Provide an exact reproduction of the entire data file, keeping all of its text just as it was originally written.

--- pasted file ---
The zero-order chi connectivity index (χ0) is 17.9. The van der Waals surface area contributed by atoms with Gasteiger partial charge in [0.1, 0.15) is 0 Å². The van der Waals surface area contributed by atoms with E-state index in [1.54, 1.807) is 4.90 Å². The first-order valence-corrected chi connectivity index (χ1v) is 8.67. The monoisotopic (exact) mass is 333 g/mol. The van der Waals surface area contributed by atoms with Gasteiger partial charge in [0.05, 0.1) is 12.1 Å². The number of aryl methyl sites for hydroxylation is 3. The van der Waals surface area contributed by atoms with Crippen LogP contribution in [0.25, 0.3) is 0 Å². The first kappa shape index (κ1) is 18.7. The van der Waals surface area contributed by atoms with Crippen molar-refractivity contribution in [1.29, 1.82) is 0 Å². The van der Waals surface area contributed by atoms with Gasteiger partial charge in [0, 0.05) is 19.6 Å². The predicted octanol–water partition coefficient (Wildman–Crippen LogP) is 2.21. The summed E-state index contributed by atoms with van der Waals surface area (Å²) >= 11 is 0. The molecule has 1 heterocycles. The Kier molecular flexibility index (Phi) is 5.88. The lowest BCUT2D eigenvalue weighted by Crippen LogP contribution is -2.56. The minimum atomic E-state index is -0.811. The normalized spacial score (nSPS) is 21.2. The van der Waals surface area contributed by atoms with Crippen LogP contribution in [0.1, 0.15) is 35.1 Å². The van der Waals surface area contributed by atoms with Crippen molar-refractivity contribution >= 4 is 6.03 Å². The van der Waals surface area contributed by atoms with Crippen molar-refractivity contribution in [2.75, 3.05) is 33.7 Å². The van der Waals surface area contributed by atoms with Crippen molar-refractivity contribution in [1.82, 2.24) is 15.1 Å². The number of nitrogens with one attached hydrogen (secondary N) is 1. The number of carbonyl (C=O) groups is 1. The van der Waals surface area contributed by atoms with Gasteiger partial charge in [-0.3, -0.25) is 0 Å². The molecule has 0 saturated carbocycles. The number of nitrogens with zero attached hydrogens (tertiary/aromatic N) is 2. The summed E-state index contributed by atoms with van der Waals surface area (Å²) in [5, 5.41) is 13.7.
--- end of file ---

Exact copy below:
The zero-order chi connectivity index (χ0) is 17.9. The van der Waals surface area contributed by atoms with Gasteiger partial charge in [0.1, 0.15) is 0 Å². The van der Waals surface area contributed by atoms with E-state index in [1.54, 1.807) is 4.90 Å². The first-order valence-corrected chi connectivity index (χ1v) is 8.67. The monoisotopic (exact) mass is 333 g/mol. The van der Waals surface area contributed by atoms with Gasteiger partial charge in [0.05, 0.1) is 12.1 Å². The number of aryl methyl sites for hydroxylation is 3. The van der Waals surface area contributed by atoms with Crippen LogP contribution in [0.25, 0.3) is 0 Å². The first kappa shape index (κ1) is 18.7. The van der Waals surface area contributed by atoms with Crippen molar-refractivity contribution in [1.29, 1.82) is 0 Å². The van der Waals surface area contributed by atoms with Gasteiger partial charge in [0, 0.05) is 19.6 Å². The predicted octanol–water partition coefficient (Wildman–Crippen LogP) is 2.21. The summed E-state index contributed by atoms with van der Waals surface area (Å²) >= 11 is 0. The molecule has 1 heterocycles. The Kier molecular flexibility index (Phi) is 5.88. The lowest BCUT2D eigenvalue weighted by Crippen LogP contribution is -2.56. The minimum atomic E-state index is -0.811. The normalized spacial score (nSPS) is 21.2. The van der Waals surface area contributed by atoms with Crippen LogP contribution in [0.1, 0.15) is 35.1 Å². The van der Waals surface area contributed by atoms with Crippen molar-refractivity contribution >= 4 is 6.03 Å². The van der Waals surface area contributed by atoms with Crippen molar-refractivity contribution in [2.75, 3.05) is 33.7 Å². The van der Waals surface area contributed by atoms with Crippen molar-refractivity contribution in [1.82, 2.24) is 15.1 Å². The number of nitrogens with one attached hydrogen (secondary N) is 1. The number of carbonyl (C=O) groups is 1. The van der Waals surface area contributed by atoms with Gasteiger partial charge in [-0.3, -0.25) is 0 Å². The molecule has 0 saturated carbocycles. The number of nitrogens with zero attached hydrogens (tertiary/aromatic N) is 2. The summed E-state index contributed by atoms with van der Waals surface area (Å²) in [5, 5.41) is 13.7.